Brian Rudman 's Opinion

Brian Rudman is a NZ Herald feature writer and columnist.

Brian Rudman: Two Dollar Shop kitsch triumphs

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The Waka Pavillion. Photo / Supplied
The Waka Pavillion. Photo / Supplied

It seems a bit one-eyed criticising Ngati Whatua for lack of taste when they come up with a plastic-coated "tupperwaka" in which to host their Rugby World Cup guests.

The local tribe is just sticking to the Two Dollar Shop theme that's already been kicked off, by the Rugby Union with its giant blow-up rugby ball, and by the Government with its undulating, plastic-sheathed Queens Wharf slug.

Whatever memories our guests take home about the new Super City of Auckland, having visited a city with style won't be among them.

We've seen to that.

Tackiness will be waiting to greet them at every turn.

At the spaghetti junction entrance to the motorway system they'll encounter motorway architect Rod Slater's endearing monument to Two Dollar Shop kitsch, a 7m-high illuminated model of a pohutukawa flower.

Erected by Transit New Zealand in 2006 as a parting gift after a four-year, $195 million phase of construction, it was the sort of farewell present you slip under the bed after a visiting aunt has left town.

But this one was so firmly in place, and so public, that the old Auckland City gritted its teeth and tried to ignore it.

Now comes news that Transit's successor, the NZ Transport Agency, has dismantled it but not to lay it to rest.

It's restoring the faded stamens, all 105 of them, to their full yellow and red glory, complete with new LED lamps and fresh uplighting.

But for any visitor who might miss the glowing floral sex organs, there'll be no missing the larger-than-life bronze statue of rugby great Michael Jones diving heroically across the line to score a magnificent try against Italy in 1987.

This piece of 1930s super-realism has just got the go-ahead from park authorities and will greet visitors to Eden Park Stadium.

Like the pohutukawa and the temporary waterfront waka, this piece of "art" seems destined to be dropped into the city landscape without recourse to the usual community checks and balances put in place by civic authorities to try to ensure that we have a liveable city.

Just a few weeks back, Mayor Len Brown hosted an "Unleashing Auckland" talkfest that centred on the need for planning if the city was to achieve his goal of regional leadership.

Yet in the space of a few days we learn, in quick succession, of a large temporary waterfront venue and two large public art works, all of which seem to have bypassed the planning processes - and in the case of the sculptures, gone nowhere near the council's Public Arts Panel.

Labour Party associate Maori affairs spokesman Shane Jones' fiery attack on "a plastic faux waka", which he dubbed a tupperwaka, has to be seen in the context of his coming battle with Maori Affairs Minister Pita Sharples for the Auckland seat of Tamaki Makaurau in the November general election.

A week ago, a Horizon Research Maori Panel poll showed Mr Jones, on 42.1 per cent, rapidly closing in on Dr Sharples on 47.8 per cent. Dr Sharples was behind the $2 million Government waka expenditure.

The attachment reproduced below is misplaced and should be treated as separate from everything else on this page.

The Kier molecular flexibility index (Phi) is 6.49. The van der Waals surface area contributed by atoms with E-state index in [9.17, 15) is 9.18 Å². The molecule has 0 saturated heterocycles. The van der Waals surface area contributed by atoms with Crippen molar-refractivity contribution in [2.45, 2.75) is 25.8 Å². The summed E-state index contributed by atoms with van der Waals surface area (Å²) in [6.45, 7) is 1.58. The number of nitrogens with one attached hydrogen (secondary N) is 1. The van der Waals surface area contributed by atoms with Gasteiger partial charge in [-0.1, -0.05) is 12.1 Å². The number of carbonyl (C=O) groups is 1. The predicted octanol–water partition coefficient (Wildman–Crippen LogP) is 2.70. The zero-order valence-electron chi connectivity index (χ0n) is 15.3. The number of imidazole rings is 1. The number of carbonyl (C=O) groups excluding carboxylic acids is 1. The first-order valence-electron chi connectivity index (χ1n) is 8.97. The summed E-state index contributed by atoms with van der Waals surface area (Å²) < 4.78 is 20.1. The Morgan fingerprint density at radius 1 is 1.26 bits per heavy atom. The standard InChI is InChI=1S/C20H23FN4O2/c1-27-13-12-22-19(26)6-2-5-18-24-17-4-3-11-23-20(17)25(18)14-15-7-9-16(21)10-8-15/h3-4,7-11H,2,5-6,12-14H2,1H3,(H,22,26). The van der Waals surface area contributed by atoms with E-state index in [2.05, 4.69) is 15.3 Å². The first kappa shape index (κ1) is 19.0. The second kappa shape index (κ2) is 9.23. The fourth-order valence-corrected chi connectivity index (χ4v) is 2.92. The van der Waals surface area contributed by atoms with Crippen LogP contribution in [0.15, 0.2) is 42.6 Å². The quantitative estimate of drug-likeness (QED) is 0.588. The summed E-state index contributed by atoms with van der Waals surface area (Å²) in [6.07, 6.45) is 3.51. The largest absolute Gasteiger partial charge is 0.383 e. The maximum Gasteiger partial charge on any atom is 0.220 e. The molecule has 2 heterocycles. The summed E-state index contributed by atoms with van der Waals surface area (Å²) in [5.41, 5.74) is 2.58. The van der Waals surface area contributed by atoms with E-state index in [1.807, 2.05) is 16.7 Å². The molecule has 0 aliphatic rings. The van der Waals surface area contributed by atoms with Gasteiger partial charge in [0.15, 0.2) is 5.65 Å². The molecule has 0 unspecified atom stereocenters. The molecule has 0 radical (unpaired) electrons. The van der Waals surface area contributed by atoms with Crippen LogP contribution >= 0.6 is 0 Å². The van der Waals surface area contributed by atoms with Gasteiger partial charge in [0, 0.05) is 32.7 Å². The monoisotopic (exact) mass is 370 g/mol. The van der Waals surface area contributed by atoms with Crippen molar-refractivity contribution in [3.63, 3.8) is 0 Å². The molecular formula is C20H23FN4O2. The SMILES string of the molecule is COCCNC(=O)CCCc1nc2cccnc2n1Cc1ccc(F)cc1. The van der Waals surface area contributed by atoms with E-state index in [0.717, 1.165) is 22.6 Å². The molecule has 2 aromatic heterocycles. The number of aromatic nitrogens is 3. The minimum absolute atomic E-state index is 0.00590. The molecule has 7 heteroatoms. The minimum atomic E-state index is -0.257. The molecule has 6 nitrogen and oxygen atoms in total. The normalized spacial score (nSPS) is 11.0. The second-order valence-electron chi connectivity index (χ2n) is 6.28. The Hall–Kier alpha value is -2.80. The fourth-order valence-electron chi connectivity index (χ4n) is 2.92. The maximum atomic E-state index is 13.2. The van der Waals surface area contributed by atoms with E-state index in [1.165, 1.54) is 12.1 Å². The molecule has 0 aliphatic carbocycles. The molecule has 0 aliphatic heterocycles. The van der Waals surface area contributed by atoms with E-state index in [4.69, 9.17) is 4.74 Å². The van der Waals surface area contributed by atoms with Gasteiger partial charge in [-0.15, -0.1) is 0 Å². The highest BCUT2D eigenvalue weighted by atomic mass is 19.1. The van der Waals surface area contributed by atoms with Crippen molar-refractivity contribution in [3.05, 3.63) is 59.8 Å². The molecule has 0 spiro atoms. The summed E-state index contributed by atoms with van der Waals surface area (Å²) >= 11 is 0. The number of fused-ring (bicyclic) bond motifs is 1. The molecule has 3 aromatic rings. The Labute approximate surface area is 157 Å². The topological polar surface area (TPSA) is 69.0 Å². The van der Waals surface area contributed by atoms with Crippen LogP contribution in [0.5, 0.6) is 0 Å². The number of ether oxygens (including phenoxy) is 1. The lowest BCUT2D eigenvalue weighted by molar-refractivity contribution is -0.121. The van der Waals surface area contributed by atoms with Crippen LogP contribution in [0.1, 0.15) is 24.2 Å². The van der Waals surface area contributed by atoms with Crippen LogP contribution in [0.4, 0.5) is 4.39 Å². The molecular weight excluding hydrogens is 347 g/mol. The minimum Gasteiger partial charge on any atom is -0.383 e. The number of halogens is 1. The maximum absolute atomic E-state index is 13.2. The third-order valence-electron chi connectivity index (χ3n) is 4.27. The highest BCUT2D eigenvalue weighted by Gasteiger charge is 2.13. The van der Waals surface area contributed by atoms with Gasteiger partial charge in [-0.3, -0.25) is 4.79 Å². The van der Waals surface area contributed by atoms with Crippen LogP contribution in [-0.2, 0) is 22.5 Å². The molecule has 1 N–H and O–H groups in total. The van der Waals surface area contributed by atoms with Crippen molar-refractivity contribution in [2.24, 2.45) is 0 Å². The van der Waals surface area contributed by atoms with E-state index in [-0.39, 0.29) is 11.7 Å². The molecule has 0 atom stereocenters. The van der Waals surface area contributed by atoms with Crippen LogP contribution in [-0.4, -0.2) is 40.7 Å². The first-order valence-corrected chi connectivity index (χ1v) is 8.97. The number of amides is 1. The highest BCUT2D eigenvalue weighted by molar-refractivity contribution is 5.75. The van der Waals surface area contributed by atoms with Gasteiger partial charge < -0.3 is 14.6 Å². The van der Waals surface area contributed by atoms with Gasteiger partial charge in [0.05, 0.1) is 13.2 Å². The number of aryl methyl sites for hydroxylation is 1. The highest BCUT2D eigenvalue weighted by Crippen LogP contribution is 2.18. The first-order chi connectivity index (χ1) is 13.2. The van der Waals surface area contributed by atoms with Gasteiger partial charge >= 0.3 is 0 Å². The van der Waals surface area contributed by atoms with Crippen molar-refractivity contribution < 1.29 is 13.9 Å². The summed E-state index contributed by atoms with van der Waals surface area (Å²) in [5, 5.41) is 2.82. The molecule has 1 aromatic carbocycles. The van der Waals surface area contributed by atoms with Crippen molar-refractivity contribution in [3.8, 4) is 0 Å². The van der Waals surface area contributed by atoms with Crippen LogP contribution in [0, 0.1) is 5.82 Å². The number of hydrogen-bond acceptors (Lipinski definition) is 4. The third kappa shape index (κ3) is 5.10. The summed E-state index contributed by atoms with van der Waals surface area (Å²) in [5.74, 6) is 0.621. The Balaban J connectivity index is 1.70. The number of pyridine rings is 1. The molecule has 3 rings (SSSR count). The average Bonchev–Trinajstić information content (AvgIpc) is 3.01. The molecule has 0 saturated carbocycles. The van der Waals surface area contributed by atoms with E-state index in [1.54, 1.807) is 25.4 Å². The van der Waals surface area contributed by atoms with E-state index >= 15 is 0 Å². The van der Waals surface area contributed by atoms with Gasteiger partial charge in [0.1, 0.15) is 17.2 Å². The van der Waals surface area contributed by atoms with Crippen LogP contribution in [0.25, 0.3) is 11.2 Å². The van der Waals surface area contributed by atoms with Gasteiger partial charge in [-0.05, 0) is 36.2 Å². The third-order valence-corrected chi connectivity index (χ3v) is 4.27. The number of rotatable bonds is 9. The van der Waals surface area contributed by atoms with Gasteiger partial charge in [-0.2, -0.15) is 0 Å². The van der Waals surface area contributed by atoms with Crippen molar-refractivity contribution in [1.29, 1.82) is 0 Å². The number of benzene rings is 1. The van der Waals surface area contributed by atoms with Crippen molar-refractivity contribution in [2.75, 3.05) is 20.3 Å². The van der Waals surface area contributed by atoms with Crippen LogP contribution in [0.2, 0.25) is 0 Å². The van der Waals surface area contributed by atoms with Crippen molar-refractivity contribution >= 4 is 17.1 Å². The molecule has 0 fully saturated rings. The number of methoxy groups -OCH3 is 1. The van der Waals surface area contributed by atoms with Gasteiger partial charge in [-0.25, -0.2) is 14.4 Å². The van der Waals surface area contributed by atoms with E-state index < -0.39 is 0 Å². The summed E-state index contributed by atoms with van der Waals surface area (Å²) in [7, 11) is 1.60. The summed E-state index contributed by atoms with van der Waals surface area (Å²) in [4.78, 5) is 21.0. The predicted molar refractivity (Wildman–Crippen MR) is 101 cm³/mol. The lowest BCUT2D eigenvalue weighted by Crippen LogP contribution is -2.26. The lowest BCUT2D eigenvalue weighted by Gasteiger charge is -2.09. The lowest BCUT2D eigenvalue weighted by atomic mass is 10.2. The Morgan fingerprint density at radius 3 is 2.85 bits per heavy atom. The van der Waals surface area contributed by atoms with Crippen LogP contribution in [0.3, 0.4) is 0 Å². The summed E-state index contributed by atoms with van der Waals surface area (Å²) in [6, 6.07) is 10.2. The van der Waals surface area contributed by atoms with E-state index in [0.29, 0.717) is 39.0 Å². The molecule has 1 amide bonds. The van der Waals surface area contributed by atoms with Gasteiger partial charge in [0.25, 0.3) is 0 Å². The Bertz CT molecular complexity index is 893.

Personally, I've got nothing against $2 million of Government assistance to ensure the Maori presence at the World Cup is somewhat wider than the onfield manpower and the haka.

It is, after all, less than the cash Prime Minister John Key suddenly found available to returf the Christchurch stadium.

What the waka row does draw attention to is that, with only a little imagination and taste, the Government could have adapted the two old wharf sheds on Queens Wharf and done away with the need for both the controversial $10 million slug and the $2 million waka.

Between them, Sheds 10 and 11 had a combined floor space approaching 7000sq m.

The temporary slug-like structure the Government calls the Cloud has an inside floor area of 4455sq m and room for 5960 people.

The planned waka will hold a further 1000 people standing.

In other words, the old sheds, imaginatively renovated, could have more than handled the same size crowds and then some, in an environment much more spacious and redolent of Auckland's history as a trading port.

Not only that, both of them would still have been there after the party was over, not packed off to some storage facility, which will be the fate of the new structures.

- NZ Herald

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Brian Rudman

Brian Rudman is a NZ Herald feature writer and columnist.

Brian Rudman's first news story was for Auckland University student paper Outspoke, exposing an SIS spy on campus during the heady days of the Vietnam War. It resulted in a Commission of Inquiry and an award for student journalist of the year. A stint editing the Labour Party's start-up Auckland newspaper NZ Statesman followed. Rudman decided journalism was the career for him, but the NZ Herald and Auckland Star thought otherwise when he came job-hunting. After a year on the "hippy trail" overland to London, he spent four years on Fleet St with various British provincial papers. He then joined the Auckland Star, winning the Dulux Journalist of the Year award for coverage of the 1976 Dawn Raids against Polynesian overstayers. He has also worked on the NZ Listener, Auckland Sun, and since 1996, for the NZ Herald as feature writer and columnist. He has a BA in History and Politics.

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